A reading list on this topic is at the bottom of the post!
If you haven’t noticed an uptick in the true crime obsession of late, you must be a prepper who lives in the wilderness of Wyoming (which doesn’t exist, stay woke) and doesn’t have internet or electricity or neighbors. And in that case, you might be a serial killer yourself. The explosion of true crime and horror podcasts has been serious. So has the increase of murderous television, mystery thriller novels, the popularity of witchcraft, and support for the death positive movement. But why? Who? What? How?
The who is easy…women. It’s always been women, honestly, but millennial women are viciously gobbling up all things violent crime and creepy lore. While I could point to something like the insane popularity of authors such as Gillian Flynn or Paula Hawkins, it really took shape with the phenomenon of Serial. From there we got the massive hit My Favorite Murder, a true crime podcast hosted by a comedian and a YouTuber turned Food Channel personality. Karen Kilgariff and Georgia Hardstark captured a moment. The shear volume of fan art, tattoos, and merch being generated…the memes!! Women tuning in felt like they were sitting down to a never ending glass of wine with their favorite girl friends, dishing about murder. The pod soon took off and became so much more than what it seemed. Karen and Georgia started using it as a way to preach about the benefits of therapy, self-care, and mental health awareness. They talk about women taking care of other women, and they face all of our worst nightmares with us. We cheer together when they tell the heroic tales of women breaking free from murderous men, or surviving against all odds. We cry with them when we lose another Sweet Baby Angel.
Soon, the different catchphrases from the show became a secret code for women. “Stay Sexy Don’t Get Murdered” — said to women by other women on the train, at the bar, on the street, scrawled on bathroom walls — became a rallying call, a check to see if someone was ok, an offering of support, and an acknowledgement of togetherness even among strangers. Other catchphrases like “fuck politeness” and “toxic masculinity ruins the party again” look cute on shirts, but they also draw attention to serious issues that get women killed. Women embraced these Karen and Georgia and the light they shed on the dark pit that is our society.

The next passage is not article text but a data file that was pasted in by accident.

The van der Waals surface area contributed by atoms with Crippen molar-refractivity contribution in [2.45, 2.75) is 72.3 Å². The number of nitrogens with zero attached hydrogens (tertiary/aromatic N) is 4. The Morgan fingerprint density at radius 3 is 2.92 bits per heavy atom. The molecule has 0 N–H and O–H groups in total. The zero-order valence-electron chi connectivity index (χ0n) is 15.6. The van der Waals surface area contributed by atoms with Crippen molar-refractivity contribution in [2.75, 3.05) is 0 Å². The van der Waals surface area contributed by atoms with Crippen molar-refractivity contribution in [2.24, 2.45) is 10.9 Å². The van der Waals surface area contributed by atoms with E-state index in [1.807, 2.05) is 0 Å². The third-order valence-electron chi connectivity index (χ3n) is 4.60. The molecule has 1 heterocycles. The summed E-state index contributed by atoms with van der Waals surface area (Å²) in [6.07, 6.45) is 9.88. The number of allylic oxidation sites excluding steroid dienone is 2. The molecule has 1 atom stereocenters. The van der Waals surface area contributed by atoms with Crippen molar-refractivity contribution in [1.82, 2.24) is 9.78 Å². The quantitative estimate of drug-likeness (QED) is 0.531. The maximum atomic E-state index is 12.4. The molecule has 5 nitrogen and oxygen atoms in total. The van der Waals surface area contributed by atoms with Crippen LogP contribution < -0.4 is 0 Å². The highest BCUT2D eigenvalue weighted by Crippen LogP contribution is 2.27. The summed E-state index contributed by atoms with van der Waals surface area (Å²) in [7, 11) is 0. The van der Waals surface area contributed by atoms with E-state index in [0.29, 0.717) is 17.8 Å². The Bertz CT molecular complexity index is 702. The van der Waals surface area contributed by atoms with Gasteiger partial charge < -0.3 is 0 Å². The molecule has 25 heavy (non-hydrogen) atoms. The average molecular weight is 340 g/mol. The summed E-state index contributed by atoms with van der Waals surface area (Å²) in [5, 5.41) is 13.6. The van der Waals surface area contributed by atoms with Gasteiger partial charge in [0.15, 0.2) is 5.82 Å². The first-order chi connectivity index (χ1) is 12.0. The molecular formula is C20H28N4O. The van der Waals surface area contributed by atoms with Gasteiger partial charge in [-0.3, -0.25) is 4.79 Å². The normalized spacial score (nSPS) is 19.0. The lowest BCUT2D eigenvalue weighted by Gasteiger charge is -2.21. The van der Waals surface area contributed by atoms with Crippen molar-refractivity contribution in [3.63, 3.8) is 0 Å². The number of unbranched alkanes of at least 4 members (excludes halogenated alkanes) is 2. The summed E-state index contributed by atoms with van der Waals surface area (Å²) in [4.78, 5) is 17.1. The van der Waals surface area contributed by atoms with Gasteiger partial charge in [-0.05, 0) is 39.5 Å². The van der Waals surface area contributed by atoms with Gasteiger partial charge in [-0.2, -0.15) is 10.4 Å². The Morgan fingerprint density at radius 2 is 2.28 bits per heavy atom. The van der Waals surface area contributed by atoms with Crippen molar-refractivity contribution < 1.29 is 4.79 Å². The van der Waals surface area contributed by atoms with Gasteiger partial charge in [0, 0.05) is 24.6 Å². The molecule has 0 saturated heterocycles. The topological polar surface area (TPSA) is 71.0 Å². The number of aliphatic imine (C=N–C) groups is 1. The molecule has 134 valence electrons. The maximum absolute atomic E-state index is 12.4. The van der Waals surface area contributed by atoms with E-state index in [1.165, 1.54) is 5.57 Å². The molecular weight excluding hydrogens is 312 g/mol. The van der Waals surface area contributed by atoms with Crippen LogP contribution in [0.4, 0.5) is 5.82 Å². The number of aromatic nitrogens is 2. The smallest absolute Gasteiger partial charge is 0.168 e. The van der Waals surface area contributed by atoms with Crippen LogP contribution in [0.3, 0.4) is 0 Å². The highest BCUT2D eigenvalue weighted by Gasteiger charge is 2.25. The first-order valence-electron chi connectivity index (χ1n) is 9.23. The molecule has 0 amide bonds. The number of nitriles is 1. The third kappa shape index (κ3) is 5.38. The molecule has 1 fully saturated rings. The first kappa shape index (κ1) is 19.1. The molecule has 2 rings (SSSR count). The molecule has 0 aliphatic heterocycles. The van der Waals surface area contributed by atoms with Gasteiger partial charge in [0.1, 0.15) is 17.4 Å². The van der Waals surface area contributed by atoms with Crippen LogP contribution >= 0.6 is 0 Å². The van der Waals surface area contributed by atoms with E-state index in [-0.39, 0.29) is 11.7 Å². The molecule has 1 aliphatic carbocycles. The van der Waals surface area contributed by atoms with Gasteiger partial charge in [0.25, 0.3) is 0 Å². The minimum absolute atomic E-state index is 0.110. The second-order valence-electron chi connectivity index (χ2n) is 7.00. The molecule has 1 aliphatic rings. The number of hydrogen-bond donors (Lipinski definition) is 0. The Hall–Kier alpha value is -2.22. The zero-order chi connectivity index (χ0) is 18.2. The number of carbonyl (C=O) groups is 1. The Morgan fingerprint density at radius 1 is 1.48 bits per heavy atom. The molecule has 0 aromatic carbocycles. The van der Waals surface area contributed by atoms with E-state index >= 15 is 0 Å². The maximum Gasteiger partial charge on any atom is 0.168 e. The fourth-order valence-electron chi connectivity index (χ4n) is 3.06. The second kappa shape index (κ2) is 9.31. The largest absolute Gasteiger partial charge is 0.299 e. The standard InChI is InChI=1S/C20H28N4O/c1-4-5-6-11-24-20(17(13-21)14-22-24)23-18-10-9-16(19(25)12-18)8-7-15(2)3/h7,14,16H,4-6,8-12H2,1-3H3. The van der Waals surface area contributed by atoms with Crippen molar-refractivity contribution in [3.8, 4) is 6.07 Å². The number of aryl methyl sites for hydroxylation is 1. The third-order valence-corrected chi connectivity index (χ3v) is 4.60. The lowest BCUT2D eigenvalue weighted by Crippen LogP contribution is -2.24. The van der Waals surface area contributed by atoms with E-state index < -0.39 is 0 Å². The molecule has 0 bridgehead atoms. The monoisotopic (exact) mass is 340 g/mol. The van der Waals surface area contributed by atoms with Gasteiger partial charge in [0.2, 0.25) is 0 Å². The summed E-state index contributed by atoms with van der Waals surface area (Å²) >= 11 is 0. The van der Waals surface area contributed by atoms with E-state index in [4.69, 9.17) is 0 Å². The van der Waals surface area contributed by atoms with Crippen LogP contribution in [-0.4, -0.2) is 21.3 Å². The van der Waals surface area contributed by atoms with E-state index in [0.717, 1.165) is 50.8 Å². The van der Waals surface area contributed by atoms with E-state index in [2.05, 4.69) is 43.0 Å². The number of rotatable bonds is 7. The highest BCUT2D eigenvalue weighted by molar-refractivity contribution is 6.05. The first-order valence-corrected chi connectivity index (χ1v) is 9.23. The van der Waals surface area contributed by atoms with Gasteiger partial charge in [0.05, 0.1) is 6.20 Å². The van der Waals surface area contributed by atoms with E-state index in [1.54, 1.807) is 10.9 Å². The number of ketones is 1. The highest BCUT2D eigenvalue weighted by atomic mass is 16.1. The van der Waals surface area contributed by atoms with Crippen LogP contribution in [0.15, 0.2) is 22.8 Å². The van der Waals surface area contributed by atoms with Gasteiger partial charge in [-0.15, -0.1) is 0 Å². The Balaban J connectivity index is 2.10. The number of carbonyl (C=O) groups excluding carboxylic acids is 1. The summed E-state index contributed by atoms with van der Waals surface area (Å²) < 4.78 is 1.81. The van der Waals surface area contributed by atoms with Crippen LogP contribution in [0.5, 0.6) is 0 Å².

All of this started a kind of domino effect. We wanted more podcasts, more books, more content! When creepy shows came out on Netflix, we couldn’t wait to talk about them with our girlfriends. Young people (me and my fiance) are watching Dateline! Witchcraft has seen a recent resurgence in popularity because it connects feminine strength to the macabre and finds real power in that intersection. When we discovered new and fascinating groups like the Order of the Good Death, we dove in head first.
It is the death positive movement that I find most interesting in all of this, actually. Death salons have been popping up in all major cities, including Pittsburgh. People who work in the death industry (funeral directors, morticians, hospice workers, ER doctors and nurses, social workers, etc.) or who are just interested in talking about death get together every couple of months to do just that. The goal is to take the fear and stigma out of death, since it is something we are all going to do, and learn how best to have a “good death”. What is a good death? One that is positive, loving, empowering, and as painless as possible. It also means having all of your shit in order. Get your legal documents tidied up. Get your affairs right. Wrap up those loose ends.
Don’t make this be a messy experience for the living and cause more trauma just because you don’t have the balls to admit to yourself that you are totally gonna croak one day. While I haven’t been able to make it to a salon yet, I really can’t wait to go. Many of my friends, especially in our Geek Girl Brunch crew, are involved. It was a GGB Brunchette who told me about the Order of the Good Death in the first place. Another Brunchette, who is a social worker in a hospital and helps families cope with the end of their loved ones’ lives, is training to be a death doula which I find so cool. But none of this, this attitude and this attraction of women toward death, is new at all.
It is my opinion that Millennial women are deeply connected with our Victorian sisters. During the Victorian era (1830s to early 1900s), new technologies and social changes made death and violence very familiar things. The industrial revolution gave rise to cities, which threw people in close quarters where a plethora of factors lead to death by disease, accident, or malice. Here are some examples: Jack the Ripper, The Triangle Shirtwaist Factory fire, and smallpox in general (so gross). The world was dark and rapidly changing. And women had very little power during that time. They were very restricted socially and politically. It was rare that a woman had anything resembling comfortable agency over herself and her life.